Few NFL players are able to match elite on-field skills with a savvy sense of business that allows them to maximize their career earnings.
Darrelle Revis was one of those few. Whether it was his 15 minutes of fame in Tampa Bay, his Super Bowl season in New England, or his second stint (read: robbery) with the New York Jets, the money always followed Revis wherever he played.
Of course, that money was completely worth it when Revis was at the peak of his powers.
Revis officially retired on Wednesday after an 11-year career spent with four different teams:
As Revis says goodbye to the game of football in a diminished state, it’s worthwhile to remember just how transcendent he was at the pinnacle of his powers.
Peak Darrelle Revis was one of the best corners we’ve seen
When Revis burst onto the scene in 2009, he had a season for the ages.
A lot of cornerbacks have receiver-like ball skills. A lot of cornerbacks have elite athletic measurements. A lot of cornerbacks understand the game on a level that allows them to know what offenses are going to throw at them.
There are only a handful that able to combine all three; Darrelle Revis was certainly one of them.
In Revis’ 2009 season, he faced some of the best receivers the game has ever had to offer and he didn’t back down.
For targets thrown into Revis’ coverage for the 2009 season:
- Randy Moss (2 games): 9 catches, 58 yards, 1 touchdown, 1 interception
- Terrell Owens (2 games): 6 catches, 54 yards, 1 interception
- Andre Johnson: 4 catches, 35 yards
- Marques Colston: 2 catches, 33 yards
- Steve Smith: 1 catch, 5 yards, 2 interceptions
- Roddy White: 2 catches, 16 yards
- Reggie Wayne: 3 catches, 33 yards
- Chad Ochocinco: Not a damn thing
Before Revis wound up as a shell of him former self in his second stint with the Jets and his brief stay in Kansas City in 2017, it was a joy watching his game evolve through the years.
When he first came into the league in 2007, he played for one of the most difficult defenses to play in. Rex Ryan’s blitz-heavy defense required his corners to strap up long enough in man coverage so his extravagant blitzes could get home and create disruption.
Revis was up to the challenge and it created a beautifully chaotic relationship between the defensive backs, the front seven, and the quarterbacks lying in the dirt or throwing interceptions.
Blitzes that routinely combine linebackers and safeties to get home are extremely difficult to execute. That’s part of what made Revis time with the Jets so special.
They were able to consistently play with a razor-thin margin for error because they had the horses at cornerback in Revis and Antonio Cromartie.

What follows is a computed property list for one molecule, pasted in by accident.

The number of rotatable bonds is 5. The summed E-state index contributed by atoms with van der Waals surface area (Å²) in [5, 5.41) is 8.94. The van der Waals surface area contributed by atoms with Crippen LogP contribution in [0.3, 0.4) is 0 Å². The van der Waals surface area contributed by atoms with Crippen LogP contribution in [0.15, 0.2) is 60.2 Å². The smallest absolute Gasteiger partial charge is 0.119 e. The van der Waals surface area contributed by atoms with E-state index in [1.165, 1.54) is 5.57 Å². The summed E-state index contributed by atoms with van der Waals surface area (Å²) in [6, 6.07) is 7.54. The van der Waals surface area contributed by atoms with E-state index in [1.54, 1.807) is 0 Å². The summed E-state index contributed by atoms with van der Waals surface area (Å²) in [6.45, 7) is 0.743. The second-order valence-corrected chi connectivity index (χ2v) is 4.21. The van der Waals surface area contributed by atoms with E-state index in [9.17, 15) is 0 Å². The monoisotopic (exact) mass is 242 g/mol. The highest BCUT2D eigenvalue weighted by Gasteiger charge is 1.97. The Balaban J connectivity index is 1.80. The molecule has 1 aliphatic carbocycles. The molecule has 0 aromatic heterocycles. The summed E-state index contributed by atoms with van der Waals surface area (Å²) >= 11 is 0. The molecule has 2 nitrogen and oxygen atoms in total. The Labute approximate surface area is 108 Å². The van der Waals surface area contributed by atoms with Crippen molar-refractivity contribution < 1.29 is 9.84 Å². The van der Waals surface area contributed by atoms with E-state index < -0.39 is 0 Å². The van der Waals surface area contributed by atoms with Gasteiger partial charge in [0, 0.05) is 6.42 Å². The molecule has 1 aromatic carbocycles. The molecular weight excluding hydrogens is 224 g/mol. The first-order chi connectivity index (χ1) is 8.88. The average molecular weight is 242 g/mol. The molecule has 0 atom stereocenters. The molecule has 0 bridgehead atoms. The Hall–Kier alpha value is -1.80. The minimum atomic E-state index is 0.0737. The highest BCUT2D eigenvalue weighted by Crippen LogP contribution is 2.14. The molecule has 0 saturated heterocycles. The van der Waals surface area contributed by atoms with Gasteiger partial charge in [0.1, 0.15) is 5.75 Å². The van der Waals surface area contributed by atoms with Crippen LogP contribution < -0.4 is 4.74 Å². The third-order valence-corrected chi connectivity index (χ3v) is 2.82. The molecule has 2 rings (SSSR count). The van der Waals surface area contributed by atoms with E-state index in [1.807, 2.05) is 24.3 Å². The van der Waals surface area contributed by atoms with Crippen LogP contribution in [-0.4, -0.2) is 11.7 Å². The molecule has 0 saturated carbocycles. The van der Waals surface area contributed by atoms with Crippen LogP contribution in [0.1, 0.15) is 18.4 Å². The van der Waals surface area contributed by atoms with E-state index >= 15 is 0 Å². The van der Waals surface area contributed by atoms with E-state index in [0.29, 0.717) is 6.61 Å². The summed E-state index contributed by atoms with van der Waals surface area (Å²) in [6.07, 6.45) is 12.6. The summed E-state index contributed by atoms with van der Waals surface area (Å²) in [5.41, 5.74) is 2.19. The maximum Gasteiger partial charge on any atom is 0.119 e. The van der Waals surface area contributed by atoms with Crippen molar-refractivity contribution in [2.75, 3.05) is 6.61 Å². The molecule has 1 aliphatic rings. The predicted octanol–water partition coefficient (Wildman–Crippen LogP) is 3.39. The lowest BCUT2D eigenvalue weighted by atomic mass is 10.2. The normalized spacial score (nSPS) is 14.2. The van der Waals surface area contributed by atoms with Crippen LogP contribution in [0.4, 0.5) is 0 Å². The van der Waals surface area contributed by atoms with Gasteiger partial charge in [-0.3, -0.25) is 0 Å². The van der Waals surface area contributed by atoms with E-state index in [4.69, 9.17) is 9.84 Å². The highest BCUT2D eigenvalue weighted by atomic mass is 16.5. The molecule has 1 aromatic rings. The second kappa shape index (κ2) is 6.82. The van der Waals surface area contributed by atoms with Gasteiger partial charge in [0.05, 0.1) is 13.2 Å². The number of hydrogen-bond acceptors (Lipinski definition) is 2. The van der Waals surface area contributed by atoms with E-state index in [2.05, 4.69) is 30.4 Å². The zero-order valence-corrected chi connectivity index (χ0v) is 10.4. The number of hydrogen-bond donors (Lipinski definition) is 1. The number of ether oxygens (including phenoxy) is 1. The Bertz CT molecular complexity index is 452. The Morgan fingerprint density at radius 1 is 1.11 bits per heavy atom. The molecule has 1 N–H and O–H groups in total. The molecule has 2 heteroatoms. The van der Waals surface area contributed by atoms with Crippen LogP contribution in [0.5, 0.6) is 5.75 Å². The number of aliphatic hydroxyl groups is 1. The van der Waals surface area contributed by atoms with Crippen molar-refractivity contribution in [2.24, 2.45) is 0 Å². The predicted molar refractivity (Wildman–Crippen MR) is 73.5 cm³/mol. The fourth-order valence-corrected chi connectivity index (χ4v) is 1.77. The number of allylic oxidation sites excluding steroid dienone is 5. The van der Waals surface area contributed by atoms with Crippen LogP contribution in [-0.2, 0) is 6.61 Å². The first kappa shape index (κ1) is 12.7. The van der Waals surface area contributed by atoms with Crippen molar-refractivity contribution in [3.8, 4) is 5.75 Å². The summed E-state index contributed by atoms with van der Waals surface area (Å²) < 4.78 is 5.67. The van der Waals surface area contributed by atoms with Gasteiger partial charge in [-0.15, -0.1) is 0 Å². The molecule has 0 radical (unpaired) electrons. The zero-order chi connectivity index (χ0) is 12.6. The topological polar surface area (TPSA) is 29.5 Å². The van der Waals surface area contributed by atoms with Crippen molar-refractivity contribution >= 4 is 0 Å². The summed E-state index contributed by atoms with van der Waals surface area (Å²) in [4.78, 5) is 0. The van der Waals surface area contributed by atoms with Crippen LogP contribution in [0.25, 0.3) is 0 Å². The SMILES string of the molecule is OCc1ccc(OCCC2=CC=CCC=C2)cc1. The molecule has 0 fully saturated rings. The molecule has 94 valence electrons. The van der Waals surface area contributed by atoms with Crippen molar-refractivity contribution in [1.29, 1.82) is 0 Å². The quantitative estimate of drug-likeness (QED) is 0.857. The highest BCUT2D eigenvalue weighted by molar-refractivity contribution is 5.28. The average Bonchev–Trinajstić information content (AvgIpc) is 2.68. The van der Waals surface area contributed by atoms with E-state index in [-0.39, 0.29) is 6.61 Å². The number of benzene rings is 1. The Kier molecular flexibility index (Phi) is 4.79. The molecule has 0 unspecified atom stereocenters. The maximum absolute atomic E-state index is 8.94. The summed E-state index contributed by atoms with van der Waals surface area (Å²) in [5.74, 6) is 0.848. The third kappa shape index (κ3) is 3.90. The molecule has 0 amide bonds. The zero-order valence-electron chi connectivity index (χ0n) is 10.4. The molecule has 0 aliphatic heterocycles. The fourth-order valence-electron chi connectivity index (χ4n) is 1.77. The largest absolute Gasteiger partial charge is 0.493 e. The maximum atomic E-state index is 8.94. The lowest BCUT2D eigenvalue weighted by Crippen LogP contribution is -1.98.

(Don’t forget that 2009 Darrelle Revis gave us an all-time Jake Delhomme blooper.)
The crossroads of mental ascension and (slight) physical decline
As Revis’ game began to age, he wasn’t the physically dominant player that he was at his peak, but the mental aspect of his game still allowed him to be an elite defender. He became a more conservative defender, saving his physical bursts for the perfect timing.
When Revis was with the Patriots, he was able to bait quarterbacks into making questionable throws before exploding with his recovery speed towards the catch point.
The play that defined Revis’ transition into an older player was his interception against Andrew Luck in the 2015 AFC Championship Game.
While jamming Donte Moncrief, Revis has his eyes on the quarterback the entire way. He knows T.Y. Hilton is releasing to the flat and he knows the ball will come that way if Hilton initially seems open.
As soon as the ball is released, Revis showed off the recovery speed that made his time with the Patriots so spectacular to watch.
One of the more underrated facets of Revis’ game was his physicality as a tackler. He was known for being one of the best cover corners in the history of the game, but when it was time to bring the pain, he brought it.
Tampa Bay gave him a lot of opportunities for big hits and game changing plays as he ingratiated himself into their zone heavy scheme. This resulted in him playing closer to the line of scrimmage and closer to the action.
Even though he only spent only one season with the Buccaneers, he was still able to create memorable moments. Of course, his greatest glory was winning Super Bowl XLIX with the Patriots after the Bucs released him one year into a six-year deal.
We all know how Revis’ career fared after his time in New England, but even when he was struggling he became something that most of us aspire to be: grossly overpaid. Even when he was losing, he was still winning.
It’s incredibly hard to be a dominant cornerback with the severe penalties that defensive backs face for minute fouls. That never slowed Revis at his peak down. He was elite in every area of the game that cornerbacks need to excel in, including the confidence to bet on himself and his abilities.
It’s always bittersweet to see a champion and savant of the craft walk away, but today we remember fondly what he brought to the table.
Salute to The Mercenary — we’ll catch him in Canton, Ohio six years from now.